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re: Architecture for Everyone VIEW POST

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re: Microservices are not architecture and term "microservices architecture" is misleading. Overall microservices is a great example of how to mix diff...
 

Microservices are part of an architectural style ( en.wikipedia.org/wiki/List_of_soft... ) derived from Service Oriented Architecture. So no, it's not misleading :)

"Layers" also implies a specific architectural style (n-tier, literally, the cake analogy).

There are plenty of valid critiques of microservice architectures, but "it's not an architecture!" isn't one of them. 🖤

 

Sorry, but I disagree. It's definitely not an architecture and not an architectural style either. And it's easy to prove - it's enough to make another packaging option and put all services into one application. With more or less decent design, which allows abstracting out communication method, it should not be a problem to replace communication via HTTP/REST with direct calls. And now you have monolith, but there are no changes in the architecture. Another direction: most modern recommend microservices best practice is to start as monolith and later split system as necessary into microservices. If architecture of the system remains the same, monolith or microservices have nothing to do with architecture. They are just packaging options.

Sounds like you've experienced some of the hype and pain of a microservices initiative in an organisation? As David notes in the article:

Microservices that don’t exhibit those qualities are likely just secret distributed monoliths.
That’s ok, loads of people operate distributed monoliths at scale, but you’ll feel the pain at
some point.

If you haven't already seen it, I would recommend this comprehensive description from James Lewis & Martin Fowler, it goes into more background and reasoning on what drives the approach and why you would or would not use it: martinfowler.com/articles/microser...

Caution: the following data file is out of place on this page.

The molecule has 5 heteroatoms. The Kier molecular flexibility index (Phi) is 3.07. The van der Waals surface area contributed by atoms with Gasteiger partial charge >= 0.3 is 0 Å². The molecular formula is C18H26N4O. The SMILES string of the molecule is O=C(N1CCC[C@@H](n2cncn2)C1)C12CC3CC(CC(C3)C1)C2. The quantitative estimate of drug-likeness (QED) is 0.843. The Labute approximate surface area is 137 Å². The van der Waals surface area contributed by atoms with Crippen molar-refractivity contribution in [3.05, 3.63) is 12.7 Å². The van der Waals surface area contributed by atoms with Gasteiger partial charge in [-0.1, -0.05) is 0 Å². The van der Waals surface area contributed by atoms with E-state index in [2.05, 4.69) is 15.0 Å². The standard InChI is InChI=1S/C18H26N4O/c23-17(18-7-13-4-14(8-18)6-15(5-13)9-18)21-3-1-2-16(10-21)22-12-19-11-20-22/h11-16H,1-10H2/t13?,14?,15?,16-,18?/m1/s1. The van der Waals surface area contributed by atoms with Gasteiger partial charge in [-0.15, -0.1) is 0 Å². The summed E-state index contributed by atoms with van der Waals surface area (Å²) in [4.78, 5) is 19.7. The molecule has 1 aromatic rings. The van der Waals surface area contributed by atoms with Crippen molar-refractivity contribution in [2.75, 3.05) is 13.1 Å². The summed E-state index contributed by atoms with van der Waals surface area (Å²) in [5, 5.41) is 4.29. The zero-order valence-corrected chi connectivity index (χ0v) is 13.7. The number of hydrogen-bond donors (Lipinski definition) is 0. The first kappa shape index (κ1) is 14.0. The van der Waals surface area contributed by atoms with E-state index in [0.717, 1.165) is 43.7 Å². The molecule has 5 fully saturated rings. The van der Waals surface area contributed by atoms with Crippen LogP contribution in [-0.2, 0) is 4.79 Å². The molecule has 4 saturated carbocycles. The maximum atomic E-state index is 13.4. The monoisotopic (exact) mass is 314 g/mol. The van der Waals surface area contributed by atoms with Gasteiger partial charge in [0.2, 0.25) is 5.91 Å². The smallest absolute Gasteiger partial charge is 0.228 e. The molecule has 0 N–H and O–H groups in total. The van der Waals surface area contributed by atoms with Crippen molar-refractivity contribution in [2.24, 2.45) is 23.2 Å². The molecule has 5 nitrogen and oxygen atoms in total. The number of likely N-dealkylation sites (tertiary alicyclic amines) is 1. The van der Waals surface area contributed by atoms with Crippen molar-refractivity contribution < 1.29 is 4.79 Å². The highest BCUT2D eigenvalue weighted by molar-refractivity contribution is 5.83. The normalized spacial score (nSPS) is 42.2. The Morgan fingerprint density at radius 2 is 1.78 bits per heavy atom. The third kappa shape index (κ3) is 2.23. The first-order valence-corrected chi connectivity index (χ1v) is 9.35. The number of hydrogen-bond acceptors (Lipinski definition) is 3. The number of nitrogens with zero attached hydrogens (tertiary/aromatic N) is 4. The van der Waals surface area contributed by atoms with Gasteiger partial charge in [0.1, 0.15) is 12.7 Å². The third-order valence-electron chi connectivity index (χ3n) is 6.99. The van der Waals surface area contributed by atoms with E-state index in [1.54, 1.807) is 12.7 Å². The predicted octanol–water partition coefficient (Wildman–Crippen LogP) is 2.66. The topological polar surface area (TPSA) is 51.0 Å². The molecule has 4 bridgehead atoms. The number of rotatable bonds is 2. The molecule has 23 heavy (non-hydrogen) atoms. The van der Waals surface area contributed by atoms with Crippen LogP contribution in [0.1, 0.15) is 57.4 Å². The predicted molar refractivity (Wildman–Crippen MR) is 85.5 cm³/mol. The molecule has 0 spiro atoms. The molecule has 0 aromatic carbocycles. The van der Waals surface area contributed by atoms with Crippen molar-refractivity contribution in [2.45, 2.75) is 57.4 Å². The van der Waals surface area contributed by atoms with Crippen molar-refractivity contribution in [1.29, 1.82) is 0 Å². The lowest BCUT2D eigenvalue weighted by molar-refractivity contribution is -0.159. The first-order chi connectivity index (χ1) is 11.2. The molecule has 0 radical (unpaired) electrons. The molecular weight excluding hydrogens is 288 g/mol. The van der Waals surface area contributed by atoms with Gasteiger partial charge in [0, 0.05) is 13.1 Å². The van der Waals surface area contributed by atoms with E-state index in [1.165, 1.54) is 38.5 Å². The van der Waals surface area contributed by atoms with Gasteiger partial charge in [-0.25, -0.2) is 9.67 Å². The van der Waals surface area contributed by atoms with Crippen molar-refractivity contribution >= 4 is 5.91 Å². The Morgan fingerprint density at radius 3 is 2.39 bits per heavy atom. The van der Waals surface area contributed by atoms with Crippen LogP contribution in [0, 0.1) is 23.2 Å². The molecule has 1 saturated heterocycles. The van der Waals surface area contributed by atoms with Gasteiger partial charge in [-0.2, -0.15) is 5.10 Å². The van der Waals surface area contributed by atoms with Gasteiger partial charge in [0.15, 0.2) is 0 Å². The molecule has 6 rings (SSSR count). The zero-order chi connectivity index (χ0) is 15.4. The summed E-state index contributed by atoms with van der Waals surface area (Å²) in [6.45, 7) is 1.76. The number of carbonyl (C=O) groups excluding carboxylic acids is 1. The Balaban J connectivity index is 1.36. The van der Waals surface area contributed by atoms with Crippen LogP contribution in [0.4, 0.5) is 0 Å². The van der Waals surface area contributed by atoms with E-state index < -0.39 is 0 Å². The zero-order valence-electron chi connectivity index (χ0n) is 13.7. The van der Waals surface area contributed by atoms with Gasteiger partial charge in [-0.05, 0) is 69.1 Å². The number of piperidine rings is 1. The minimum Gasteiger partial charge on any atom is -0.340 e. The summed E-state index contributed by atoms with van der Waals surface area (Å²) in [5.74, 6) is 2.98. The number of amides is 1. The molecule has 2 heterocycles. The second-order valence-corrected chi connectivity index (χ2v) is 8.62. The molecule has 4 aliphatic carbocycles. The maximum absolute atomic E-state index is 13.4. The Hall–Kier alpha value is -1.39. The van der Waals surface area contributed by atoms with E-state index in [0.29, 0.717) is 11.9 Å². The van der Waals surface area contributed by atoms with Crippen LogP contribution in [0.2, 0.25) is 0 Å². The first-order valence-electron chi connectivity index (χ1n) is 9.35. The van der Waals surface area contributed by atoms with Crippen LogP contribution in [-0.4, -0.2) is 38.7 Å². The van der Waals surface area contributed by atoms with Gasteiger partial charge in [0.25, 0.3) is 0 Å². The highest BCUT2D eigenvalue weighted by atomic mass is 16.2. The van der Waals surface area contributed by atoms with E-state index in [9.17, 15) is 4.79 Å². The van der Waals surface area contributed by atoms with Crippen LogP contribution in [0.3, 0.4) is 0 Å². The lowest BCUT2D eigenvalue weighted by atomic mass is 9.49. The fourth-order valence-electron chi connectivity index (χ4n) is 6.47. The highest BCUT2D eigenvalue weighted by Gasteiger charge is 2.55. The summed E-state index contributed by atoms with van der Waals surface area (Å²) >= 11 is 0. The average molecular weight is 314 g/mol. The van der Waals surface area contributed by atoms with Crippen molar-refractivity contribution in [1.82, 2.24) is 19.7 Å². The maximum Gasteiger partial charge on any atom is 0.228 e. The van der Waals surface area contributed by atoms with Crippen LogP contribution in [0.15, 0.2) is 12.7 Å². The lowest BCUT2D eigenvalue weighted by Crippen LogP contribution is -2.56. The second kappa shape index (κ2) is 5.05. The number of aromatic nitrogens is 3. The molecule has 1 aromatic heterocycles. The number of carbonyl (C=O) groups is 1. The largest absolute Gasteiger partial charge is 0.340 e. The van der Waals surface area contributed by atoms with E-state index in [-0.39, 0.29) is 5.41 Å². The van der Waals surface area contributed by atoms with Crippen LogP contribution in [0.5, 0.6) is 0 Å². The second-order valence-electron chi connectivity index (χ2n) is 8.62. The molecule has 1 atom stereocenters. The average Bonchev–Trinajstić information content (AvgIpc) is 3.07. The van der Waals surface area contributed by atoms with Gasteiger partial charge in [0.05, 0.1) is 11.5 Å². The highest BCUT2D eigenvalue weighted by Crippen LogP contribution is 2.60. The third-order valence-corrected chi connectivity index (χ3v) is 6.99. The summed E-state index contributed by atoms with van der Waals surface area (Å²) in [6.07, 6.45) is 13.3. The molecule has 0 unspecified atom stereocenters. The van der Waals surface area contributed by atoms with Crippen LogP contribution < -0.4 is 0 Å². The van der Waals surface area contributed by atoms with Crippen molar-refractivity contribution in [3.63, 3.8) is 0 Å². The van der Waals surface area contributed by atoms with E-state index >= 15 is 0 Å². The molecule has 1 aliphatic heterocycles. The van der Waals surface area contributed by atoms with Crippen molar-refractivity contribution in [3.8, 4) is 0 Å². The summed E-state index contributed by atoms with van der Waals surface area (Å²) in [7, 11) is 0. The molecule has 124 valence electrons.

hope this helps..

Sounds like you decided that I'm against microservices. This is not so. They have their place and sometimes they are really necessary.

As of "these qualities". They are not specific to microservices, but just regular properties of traditional SOA. Lets look at them one by one:

  • Be role/operation based, not data centric. This is traditional approach to SOA, nothing specific to microservices.
  • Always own your data store. Usually service operates on it's own subset of data. Access to data is performed via repositories and not the part of the service business logic. Again, this is just a proper SOA design.
  • Communicate on external interfaces or messages. This is just what is SOA about - interaction via interfaces. The transport used for interaction is replaceable implementation detail and not the part of the service business logic.
  • What changes together, and is co-dependent, is actually the same thing. This is not even a requirement, rather a test for correct split up of the system into services. Yet another part of correct SOA design.
  • All services are fault tolerant and survive the outages of their dependencies. Handling outages is not the responsibility of the services' business logic. All is necessary is to properly propagate error if dependency returns error. Handling of the outages/retries/etc. is done by particular implementation of the transport. Which, in turn, just an implementation detail.

I see how often people, who discover distributed systems to themselves via microservices, focus on (new for them) low level implementation details like circuit breakers and transport protocols. They get an impression that those minor things are something new, specific to microservices and making microservices special. They are not. Distributed systems existed long before term "microservices" was coined up.